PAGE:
The nature of cut and cover construction means that we might expect it to get more expensive over time. A major expense of cut and cover construction is having to relocate below-ground utilities, and the more that have to be relocated, the greater the cost. As cities age, and accumulate more buried services, this will naturally make relocating them more expensive compared to simply tunneling beneath them.

With so much opposition to cut and cover, and the increasingly competitive costs of tunnel boring, it’s not surprising that developed countries have largely switched to the latter in built-up areas. And in fact, adopting a technology, then abandoning it later when its downsides are deemed to be too high, even if its replacement is more expensive, is a common arc of technological progression: until the 1940s, hydroelectric dams made up nearly a third of electricity generated in the US, but hydro plants stopped being built in the US in the 1970s, due largely to their disruption of river ecosystems and other negative environmental effects; aluminum wiring is cheaper than copper (which is why its used for long-distance transmission lines), but the risks of fire due to improper installation in homes caused it to be phased out in the 1970s; and, of course, there’s currently an enormous effort dedicated toward replacing carbon-emitting energy sources with more more environmentally friendly low-carbon ones.

In fact, the existence of subways at all is arguably a result of this sort of progression. Prior to the subway-construction era in the US in the early twentieth century, many cities had rapid transit systems based on elevated ​trains. New York built the first elevated train line in the world in 1868, and by 1890 its elevated trains gave New York the largest mass transit system in the world, ten years before it began construction on its subway. By 1900, elevated urban trains had been built in Kansas City, Sioux City, Chicago, and Boston.

But, not unlike cut and cover construction, building an elevated train came at the cost of incredible disruption to the surrounding area (and unlike an elevated train, that disruption remained after construction was complete). The structures reduced sunlight to the street below, and steam-powered elevateds on steel frames were incredibly noisy for surroundings, lowering the quality of life and property values in their immediate vicinity. Urban elevated trains were thus frequently opposed by residents.

When Los Angeles was considering a mass transit system in the 1920s, it was opposed by citizen groups such as the Taxpayers’ Anti-Elevated League, and an LA reporter who researched elevated trains in other US cities came away with the conclusion that ‘an elevated is a many-legged and roaring steel serpent and should be shunned by all cities for the machination of the devil that it is’. Cities began to prefer subways to elevateds, despite the fact that they were two to four times as expensive to build as elevated trains. Since 1908, the US has only built one new urban elevated railway, in Miami, a city where the high water table makes underground construction difficult.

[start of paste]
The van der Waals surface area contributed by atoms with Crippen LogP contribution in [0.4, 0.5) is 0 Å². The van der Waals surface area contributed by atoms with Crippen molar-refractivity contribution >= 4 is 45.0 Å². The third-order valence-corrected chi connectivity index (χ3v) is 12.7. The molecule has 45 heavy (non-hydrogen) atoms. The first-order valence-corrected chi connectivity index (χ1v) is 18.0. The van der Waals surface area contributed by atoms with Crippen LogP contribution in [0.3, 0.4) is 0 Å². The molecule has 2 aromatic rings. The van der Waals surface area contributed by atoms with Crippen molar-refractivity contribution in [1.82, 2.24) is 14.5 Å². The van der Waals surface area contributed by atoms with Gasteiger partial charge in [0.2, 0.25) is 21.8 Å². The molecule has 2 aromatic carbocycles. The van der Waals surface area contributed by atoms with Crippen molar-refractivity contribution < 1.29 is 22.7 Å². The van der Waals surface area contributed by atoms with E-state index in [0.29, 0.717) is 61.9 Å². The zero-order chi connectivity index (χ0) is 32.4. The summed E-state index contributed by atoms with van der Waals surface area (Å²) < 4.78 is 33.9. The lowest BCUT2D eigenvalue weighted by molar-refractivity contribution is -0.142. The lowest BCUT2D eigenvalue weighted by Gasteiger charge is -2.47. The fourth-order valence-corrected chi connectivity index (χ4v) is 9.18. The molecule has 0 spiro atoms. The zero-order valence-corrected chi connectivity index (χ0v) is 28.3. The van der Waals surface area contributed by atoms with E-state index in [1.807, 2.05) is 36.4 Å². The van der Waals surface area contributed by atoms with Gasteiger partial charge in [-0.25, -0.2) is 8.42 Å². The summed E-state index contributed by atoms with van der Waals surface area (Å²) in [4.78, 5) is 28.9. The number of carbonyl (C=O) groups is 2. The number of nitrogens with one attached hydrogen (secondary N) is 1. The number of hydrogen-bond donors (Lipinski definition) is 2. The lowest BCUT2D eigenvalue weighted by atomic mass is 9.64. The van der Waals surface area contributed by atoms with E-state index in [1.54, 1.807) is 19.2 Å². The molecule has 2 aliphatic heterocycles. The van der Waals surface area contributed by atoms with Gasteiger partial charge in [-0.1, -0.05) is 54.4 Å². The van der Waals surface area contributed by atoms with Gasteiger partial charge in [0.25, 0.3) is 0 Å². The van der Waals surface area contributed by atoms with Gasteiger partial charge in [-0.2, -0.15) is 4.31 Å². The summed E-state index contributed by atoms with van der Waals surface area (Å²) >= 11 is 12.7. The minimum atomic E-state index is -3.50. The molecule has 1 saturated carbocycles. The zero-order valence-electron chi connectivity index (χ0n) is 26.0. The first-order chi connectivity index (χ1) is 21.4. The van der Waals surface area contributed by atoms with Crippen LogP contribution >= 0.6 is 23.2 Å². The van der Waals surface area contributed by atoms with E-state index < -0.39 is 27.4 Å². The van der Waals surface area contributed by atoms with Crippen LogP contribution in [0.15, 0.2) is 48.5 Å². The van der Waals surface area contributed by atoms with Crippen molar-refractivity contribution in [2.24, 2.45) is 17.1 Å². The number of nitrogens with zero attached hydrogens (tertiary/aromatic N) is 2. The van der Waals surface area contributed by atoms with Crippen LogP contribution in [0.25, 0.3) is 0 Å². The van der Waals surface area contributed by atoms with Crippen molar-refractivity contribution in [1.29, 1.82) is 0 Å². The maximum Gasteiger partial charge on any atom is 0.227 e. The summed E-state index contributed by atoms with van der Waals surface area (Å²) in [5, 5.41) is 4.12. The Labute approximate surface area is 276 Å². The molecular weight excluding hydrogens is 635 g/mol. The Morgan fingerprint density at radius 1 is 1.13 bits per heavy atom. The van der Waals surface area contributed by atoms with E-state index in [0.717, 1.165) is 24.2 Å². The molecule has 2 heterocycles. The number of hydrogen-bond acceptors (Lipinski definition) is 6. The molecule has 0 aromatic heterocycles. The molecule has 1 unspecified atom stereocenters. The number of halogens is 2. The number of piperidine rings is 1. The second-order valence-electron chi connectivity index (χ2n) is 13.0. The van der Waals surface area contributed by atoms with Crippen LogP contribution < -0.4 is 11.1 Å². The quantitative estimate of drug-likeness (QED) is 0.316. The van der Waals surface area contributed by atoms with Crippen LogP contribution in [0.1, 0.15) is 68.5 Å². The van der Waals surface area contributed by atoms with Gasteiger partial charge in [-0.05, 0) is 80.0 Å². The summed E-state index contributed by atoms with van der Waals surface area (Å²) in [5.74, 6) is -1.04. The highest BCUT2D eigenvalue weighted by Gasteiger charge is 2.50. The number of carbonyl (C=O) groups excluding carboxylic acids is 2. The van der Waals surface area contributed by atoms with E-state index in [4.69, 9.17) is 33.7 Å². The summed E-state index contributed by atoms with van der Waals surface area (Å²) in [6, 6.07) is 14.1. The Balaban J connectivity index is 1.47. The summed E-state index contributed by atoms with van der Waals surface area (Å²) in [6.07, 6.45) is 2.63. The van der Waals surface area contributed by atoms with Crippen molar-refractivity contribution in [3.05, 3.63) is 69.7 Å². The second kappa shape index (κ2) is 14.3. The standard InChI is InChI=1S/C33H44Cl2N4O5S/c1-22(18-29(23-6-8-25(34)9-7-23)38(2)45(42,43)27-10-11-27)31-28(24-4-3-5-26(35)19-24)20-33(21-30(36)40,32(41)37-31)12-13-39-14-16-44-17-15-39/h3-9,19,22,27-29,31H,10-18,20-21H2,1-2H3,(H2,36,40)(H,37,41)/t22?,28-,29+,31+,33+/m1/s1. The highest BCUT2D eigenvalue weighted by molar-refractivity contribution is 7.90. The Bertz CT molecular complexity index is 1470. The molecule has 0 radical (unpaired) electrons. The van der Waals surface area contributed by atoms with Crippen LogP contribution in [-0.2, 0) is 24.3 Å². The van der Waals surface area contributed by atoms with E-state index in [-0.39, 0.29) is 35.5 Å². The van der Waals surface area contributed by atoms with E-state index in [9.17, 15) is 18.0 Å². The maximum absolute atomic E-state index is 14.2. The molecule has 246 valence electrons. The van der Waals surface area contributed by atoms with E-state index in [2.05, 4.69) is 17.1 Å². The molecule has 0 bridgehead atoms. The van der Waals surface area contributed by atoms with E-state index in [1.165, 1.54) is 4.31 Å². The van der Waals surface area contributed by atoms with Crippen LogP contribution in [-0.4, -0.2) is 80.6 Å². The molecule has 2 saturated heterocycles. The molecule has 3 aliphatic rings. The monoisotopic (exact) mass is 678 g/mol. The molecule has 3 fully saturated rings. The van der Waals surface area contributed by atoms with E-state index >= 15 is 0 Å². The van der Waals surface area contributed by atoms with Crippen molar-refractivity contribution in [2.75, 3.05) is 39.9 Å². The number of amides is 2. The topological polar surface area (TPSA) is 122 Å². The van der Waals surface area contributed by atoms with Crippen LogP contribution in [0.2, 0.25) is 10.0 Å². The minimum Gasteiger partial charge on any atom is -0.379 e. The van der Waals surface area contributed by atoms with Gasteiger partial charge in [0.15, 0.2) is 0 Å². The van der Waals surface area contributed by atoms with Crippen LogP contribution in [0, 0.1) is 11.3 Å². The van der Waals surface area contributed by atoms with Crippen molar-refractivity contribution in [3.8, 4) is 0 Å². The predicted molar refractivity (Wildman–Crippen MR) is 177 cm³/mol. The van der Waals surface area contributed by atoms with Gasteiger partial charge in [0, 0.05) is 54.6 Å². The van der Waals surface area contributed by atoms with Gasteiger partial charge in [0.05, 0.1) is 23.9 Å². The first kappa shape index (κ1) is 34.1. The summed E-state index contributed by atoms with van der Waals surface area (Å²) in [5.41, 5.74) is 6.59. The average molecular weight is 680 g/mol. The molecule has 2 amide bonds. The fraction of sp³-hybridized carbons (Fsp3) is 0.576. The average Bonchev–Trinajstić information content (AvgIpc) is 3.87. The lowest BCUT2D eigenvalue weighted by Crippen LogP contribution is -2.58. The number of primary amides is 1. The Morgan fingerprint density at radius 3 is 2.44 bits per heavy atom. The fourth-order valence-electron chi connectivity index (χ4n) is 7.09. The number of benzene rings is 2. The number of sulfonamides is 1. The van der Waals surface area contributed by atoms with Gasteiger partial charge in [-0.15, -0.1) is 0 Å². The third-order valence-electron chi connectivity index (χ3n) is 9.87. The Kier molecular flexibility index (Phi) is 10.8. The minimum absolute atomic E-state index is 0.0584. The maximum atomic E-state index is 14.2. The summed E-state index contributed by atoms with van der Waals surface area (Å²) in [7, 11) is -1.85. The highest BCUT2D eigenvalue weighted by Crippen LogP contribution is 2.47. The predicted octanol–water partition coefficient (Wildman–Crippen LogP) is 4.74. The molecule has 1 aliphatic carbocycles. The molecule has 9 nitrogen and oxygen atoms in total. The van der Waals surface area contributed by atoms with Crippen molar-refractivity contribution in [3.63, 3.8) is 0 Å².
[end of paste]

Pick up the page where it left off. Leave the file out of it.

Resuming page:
The US is partly an exception: dozens of elevated railways have been built across the developing and middle-income worlds in the past few decades. A handful have been built in developed countries, including the Docklands Light Railway in London, in the late 1980s, and the Yurikamome which connects Tokyo with Odaiba artificial island, in 1995. But both of these were built into virgin terrain as part of redevelopments, and residents came along later with their impacts already ‘priced in’. Both are also automated and electric, and run on concrete supports, making them much quieter than early 1900s elevateds (though the DLR can screech when it turns sharp corners).

Cut and cover will sometimes be the best choice from a basic cost-benefit perspective, as will elevated rail, and both are useful to have in the tunnel construction toolbox for that reason. But technological deployment decisions are rarely governed purely by economics. There’s always a broader calculus at work with any technology: a set of shifting norms, assumptions, culture, and institutions that governs what methods are considered acceptable for solving problems. Political costs and civic opposition will often make a technology unviable regardless of how the dollars and cents add up. Perhaps a policy will overcome this problem – if not, then cut and cover seems to be a casualty of this broader calculus, like so many technologies that have come before.